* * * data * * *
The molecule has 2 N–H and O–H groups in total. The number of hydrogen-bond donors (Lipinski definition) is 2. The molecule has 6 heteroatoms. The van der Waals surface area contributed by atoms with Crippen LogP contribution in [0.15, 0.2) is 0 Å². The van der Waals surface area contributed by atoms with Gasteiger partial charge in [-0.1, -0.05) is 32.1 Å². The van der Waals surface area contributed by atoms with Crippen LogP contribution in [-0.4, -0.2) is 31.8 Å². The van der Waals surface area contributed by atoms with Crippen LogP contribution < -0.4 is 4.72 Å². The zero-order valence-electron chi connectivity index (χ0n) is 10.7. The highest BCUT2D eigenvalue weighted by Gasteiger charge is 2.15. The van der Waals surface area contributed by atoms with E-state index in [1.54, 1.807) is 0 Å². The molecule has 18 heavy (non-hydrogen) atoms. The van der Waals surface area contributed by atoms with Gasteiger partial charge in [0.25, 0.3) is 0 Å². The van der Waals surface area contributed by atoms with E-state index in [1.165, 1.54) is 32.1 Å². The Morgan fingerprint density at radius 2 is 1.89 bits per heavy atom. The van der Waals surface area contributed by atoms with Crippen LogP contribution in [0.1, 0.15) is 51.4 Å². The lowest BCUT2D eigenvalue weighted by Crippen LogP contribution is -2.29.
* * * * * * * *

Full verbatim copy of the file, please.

The molecule has 2 N–H and O–H groups in total. The number of hydrogen-bond donors (Lipinski definition) is 2. The molecule has 6 heteroatoms. The van der Waals surface area contributed by atoms with Crippen LogP contribution in [0.15, 0.2) is 0 Å². The van der Waals surface area contributed by atoms with Gasteiger partial charge in [-0.1, -0.05) is 32.1 Å². The van der Waals surface area contributed by atoms with Crippen LogP contribution in [-0.4, -0.2) is 31.8 Å². The van der Waals surface area contributed by atoms with Crippen LogP contribution < -0.4 is 4.72 Å². The zero-order valence-electron chi connectivity index (χ0n) is 10.7. The highest BCUT2D eigenvalue weighted by Gasteiger charge is 2.15. The van der Waals surface area contributed by atoms with E-state index in [1.54, 1.807) is 0 Å². The molecule has 18 heavy (non-hydrogen) atoms. The van der Waals surface area contributed by atoms with Gasteiger partial charge in [0.25, 0.3) is 0 Å². The van der Waals surface area contributed by atoms with E-state index in [1.165, 1.54) is 32.1 Å². The Morgan fingerprint density at radius 2 is 1.89 bits per heavy atom. The van der Waals surface area contributed by atoms with Crippen LogP contribution in [0.1, 0.15) is 51.4 Å². The lowest BCUT2D eigenvalue weighted by Crippen LogP contribution is -2.29.